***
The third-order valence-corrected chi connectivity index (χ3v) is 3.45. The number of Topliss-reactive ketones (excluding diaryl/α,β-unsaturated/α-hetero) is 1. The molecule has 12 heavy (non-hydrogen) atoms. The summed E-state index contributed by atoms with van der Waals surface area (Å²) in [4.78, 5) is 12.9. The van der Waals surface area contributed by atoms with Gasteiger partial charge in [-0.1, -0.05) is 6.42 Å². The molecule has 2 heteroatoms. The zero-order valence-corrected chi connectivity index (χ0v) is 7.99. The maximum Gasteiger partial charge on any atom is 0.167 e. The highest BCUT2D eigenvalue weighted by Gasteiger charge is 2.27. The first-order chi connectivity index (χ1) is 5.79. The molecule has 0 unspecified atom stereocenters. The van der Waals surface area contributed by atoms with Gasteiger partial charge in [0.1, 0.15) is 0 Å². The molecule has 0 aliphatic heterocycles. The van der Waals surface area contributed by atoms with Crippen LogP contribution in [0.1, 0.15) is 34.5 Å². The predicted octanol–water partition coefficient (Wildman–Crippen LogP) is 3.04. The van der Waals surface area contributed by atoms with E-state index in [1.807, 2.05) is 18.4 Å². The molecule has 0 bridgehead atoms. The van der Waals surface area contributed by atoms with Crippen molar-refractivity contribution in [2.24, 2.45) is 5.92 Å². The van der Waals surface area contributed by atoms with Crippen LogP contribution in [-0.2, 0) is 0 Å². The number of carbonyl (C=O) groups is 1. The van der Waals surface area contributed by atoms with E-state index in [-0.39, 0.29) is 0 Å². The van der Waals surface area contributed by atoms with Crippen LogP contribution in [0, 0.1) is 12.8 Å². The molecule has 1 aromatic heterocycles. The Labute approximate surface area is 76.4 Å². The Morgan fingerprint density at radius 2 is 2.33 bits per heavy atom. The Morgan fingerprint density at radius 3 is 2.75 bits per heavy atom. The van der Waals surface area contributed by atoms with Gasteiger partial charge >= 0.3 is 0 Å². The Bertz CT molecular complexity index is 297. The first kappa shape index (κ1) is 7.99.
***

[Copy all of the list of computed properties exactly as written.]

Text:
The third-order valence-corrected chi connectivity index (χ3v) is 3.45. The number of Topliss-reactive ketones (excluding diaryl/α,β-unsaturated/α-hetero) is 1. The molecule has 12 heavy (non-hydrogen) atoms. The summed E-state index contributed by atoms with van der Waals surface area (Å²) in [4.78, 5) is 12.9. The van der Waals surface area contributed by atoms with Gasteiger partial charge in [-0.1, -0.05) is 6.42 Å². The molecule has 2 heteroatoms. The zero-order valence-corrected chi connectivity index (χ0v) is 7.99. The maximum Gasteiger partial charge on any atom is 0.167 e. The highest BCUT2D eigenvalue weighted by Gasteiger charge is 2.27. The first-order chi connectivity index (χ1) is 5.79. The molecule has 0 unspecified atom stereocenters. The van der Waals surface area contributed by atoms with Gasteiger partial charge in [0.1, 0.15) is 0 Å². The molecule has 0 aliphatic heterocycles. The van der Waals surface area contributed by atoms with Crippen LogP contribution in [0.1, 0.15) is 34.5 Å². The predicted octanol–water partition coefficient (Wildman–Crippen LogP) is 3.04. The van der Waals surface area contributed by atoms with E-state index in [1.807, 2.05) is 18.4 Å². The molecule has 0 bridgehead atoms. The van der Waals surface area contributed by atoms with Crippen molar-refractivity contribution in [2.24, 2.45) is 5.92 Å². The van der Waals surface area contributed by atoms with Crippen LogP contribution in [-0.2, 0) is 0 Å². The number of carbonyl (C=O) groups is 1. The van der Waals surface area contributed by atoms with E-state index in [-0.39, 0.29) is 0 Å². The van der Waals surface area contributed by atoms with Crippen LogP contribution in [0, 0.1) is 12.8 Å². The molecule has 1 aromatic heterocycles. The Labute approximate surface area is 76.4 Å². The Morgan fingerprint density at radius 2 is 2.33 bits per heavy atom. The Morgan fingerprint density at radius 3 is 2.75 bits per heavy atom. The van der Waals surface area contributed by atoms with Gasteiger partial charge >= 0.3 is 0 Å². The Bertz CT molecular complexity index is 297. The first kappa shape index (κ1) is 7.99.